And despite all of the personnel losses this offseason, the Patriots retained one significant piece: offensive coordinator Josh McDaniels, who decided to return instead of leave for the Colts’ head coaching job.
“And we underplay that,” Collinsworth said. “But the idea that there’s continuity on the offensive side of the ball, where Belichick doesn’t have to bounce between both spots now, I think that’s a really significant thing. He now can just rely on Josh.”
The receiver position, though, is certainly under the microscope.
The Patriots kept just three receivers on the initial roster, and it’s not the most exciting group. Hogan has never had more than 41 catches or 680 yards in a season, and he missed most of the second half of last season with injury. Dorsett, acquired last year in a trade a week before the start of the season, couldn’t get on the same page with Brady. He played in 15 games but saw just 18 passes come his way, catching 12 of them for 194 yards. And Cordarrelle Patterson is more of a gadget player than a true wide receiver; he is effective on screen passes, go routes, and end-arounds, but he isn’t a polished route runner.
“I would say receiver is a challenging position in our offense,” Brady said recently on WEEI. “We have a very graduate-level type of offense. It takes a lot to learn. It’s not easy. Not easy for rookies. Not easy for veterans. It’s a lot of work. It’s time-consuming.”
But Hasselbeck cautioned against underestimating the Patriots’ offensive talent. He played with Dorsett and Allen on the 2015 Colts, and he believes in their skill sets. Dorsett should replace Cooks as the speedy deep threat, and Allen hopes to have more impact than he did last year, when he caught just 10 passes for 86 yards in the regular season.
“I know 100 percent that those guys are really good,” Hasselbeck said. “It doesn’t really matter if people aren’t picking Phillip Dorsett on their fantasy team right now. I know for sure the kid can play. He’s lightning-fast, one of the fastest people I’ve ever played with. He’s a hard worker, and he’s coachable.”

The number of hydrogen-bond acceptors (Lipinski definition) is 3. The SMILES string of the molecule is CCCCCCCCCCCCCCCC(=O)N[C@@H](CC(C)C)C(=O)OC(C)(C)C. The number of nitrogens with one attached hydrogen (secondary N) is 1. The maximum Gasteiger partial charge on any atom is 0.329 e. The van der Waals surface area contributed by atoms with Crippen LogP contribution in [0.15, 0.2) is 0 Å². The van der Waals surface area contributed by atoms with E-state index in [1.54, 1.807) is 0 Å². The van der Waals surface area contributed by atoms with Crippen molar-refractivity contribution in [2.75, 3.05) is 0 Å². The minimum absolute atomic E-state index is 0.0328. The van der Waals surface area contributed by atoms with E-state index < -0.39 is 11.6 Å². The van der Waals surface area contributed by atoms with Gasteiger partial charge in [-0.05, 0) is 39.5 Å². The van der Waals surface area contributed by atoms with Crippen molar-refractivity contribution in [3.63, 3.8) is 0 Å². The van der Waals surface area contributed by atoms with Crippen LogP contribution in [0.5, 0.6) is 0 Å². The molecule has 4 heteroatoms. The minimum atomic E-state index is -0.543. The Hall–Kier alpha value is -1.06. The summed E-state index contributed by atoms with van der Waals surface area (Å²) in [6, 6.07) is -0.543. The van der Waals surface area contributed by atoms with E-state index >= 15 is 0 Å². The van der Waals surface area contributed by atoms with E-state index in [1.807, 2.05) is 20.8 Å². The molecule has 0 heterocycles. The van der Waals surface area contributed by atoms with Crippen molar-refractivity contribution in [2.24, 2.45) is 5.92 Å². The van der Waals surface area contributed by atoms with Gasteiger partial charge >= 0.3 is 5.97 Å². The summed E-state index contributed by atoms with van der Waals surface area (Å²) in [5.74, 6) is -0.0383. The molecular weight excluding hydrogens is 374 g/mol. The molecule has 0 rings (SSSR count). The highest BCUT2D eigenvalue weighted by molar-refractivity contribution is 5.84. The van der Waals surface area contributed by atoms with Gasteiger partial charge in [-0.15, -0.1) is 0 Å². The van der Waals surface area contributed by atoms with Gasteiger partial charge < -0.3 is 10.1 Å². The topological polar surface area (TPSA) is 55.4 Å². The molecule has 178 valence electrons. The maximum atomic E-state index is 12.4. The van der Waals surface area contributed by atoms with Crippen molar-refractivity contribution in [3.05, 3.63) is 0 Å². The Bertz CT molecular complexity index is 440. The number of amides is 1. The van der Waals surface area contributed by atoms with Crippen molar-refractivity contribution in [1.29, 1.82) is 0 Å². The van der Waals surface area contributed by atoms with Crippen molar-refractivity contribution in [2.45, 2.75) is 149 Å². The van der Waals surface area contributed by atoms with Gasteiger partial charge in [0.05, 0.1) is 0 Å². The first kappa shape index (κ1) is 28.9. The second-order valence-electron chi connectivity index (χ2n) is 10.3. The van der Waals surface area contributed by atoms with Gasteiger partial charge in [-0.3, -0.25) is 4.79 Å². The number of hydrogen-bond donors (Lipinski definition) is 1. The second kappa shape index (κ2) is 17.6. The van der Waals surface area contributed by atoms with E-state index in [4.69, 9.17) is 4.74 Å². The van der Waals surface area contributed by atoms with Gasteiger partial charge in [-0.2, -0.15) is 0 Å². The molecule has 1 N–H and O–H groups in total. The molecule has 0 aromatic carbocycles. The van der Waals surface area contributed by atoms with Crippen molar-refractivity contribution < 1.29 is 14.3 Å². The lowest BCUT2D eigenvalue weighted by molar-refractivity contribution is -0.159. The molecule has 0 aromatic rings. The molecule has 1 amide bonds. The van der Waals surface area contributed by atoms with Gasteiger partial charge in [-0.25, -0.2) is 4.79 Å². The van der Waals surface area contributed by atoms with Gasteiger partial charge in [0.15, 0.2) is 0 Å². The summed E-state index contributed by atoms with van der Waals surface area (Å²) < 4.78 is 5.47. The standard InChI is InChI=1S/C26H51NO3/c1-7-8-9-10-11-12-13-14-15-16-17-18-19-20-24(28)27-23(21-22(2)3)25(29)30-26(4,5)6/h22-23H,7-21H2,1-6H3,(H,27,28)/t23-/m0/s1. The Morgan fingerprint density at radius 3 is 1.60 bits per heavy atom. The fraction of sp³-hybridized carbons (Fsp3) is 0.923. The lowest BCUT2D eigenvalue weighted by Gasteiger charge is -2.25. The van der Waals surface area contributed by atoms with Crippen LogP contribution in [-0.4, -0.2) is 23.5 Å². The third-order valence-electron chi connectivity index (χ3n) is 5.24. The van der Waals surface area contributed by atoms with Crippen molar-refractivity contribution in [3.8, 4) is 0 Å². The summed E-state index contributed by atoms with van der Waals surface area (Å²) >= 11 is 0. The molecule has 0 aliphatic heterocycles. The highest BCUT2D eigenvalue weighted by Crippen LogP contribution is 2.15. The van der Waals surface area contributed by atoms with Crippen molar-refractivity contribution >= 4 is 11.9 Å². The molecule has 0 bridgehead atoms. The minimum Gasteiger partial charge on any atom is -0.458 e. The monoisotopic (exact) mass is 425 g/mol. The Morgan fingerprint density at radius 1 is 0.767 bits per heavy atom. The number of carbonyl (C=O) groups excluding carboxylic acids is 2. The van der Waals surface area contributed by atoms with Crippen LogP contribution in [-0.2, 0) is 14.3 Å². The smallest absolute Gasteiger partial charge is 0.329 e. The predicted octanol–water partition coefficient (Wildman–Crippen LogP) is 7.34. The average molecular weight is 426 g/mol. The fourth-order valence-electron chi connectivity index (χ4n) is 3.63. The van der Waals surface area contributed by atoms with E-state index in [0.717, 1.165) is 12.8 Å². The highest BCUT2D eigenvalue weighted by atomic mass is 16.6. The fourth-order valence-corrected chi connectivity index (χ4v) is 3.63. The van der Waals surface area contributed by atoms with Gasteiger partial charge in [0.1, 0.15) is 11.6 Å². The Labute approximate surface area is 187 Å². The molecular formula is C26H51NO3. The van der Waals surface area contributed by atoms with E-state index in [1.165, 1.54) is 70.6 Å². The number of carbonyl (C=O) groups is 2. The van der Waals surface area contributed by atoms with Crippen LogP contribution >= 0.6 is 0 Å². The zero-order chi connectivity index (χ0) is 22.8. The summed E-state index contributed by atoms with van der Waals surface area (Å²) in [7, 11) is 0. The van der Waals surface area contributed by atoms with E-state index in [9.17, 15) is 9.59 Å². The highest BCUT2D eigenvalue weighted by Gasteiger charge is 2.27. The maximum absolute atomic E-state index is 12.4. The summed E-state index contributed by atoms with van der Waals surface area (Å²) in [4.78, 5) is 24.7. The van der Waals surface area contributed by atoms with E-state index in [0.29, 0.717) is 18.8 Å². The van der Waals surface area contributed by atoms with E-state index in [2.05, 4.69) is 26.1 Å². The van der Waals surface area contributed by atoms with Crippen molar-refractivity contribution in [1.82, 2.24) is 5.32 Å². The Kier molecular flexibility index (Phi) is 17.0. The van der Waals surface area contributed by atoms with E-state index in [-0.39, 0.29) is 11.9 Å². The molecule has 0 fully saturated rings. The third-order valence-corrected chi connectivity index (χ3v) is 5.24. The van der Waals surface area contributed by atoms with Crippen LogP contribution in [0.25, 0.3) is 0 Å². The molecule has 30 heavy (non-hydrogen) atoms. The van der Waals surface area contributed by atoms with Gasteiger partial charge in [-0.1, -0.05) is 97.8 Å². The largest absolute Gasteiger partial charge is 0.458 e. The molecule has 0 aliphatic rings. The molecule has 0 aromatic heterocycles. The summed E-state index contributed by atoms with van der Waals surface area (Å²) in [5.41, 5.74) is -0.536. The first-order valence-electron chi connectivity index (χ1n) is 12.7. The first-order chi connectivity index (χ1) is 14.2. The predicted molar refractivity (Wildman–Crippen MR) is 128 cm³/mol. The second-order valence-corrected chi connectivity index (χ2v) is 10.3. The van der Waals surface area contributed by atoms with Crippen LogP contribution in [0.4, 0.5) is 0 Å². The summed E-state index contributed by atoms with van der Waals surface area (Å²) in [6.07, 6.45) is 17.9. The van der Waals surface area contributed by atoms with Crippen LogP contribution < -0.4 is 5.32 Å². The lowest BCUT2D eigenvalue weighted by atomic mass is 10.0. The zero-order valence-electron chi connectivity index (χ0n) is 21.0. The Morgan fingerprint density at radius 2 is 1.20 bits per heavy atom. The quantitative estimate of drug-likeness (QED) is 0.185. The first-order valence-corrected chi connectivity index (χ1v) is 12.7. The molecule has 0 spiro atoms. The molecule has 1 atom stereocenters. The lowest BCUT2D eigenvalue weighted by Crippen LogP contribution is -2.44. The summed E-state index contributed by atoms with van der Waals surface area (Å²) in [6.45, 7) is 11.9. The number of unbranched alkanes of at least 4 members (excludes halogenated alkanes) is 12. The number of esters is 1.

Dorsett entered the season as a roster bubble candidate but has earned the respect of the coaching staff and one of the top two receiver positions.
“This may seem like not a compliment, but it is: He’s one of the best at clearing out for the other guys I’ve ever been around,” Hasselbeck said. “And you need guys like that, that are very unselfish, that do an amazing job of helping guys get open.
“I haven’t talked to Tom, but my projection would be that the way Phillip practices, the way he works, the way he showed up at camp this year, I could see that respect, that trust being gained, and I could see the ball start to come his way.”
Hasselbeck is also a big fan of the Patriots’ tight end core. Gronk is the all-around dominant tight end, while Allen is a superior blocker, and Hollister a quicker pass-catching H-back.
“That’s a lethal tandem with what those guys do individually, what they do best,” Hasselbeck said. “Is the wide receiver situation a little bit unsettled right now? Sure, but I believe that a guy like Phillip Dorsett or someone else can step up.”
Someone, or several Patriots, will have to step up. History says it will happen.
“There is no question that they’re going to have to find some help at receiver,” Collinsworth said. “And in the short term, they’ve got to come up with some answers.
“But if you’ve got No. 12, you’ve got to feel at least pretty good about your chances about figuring it out.”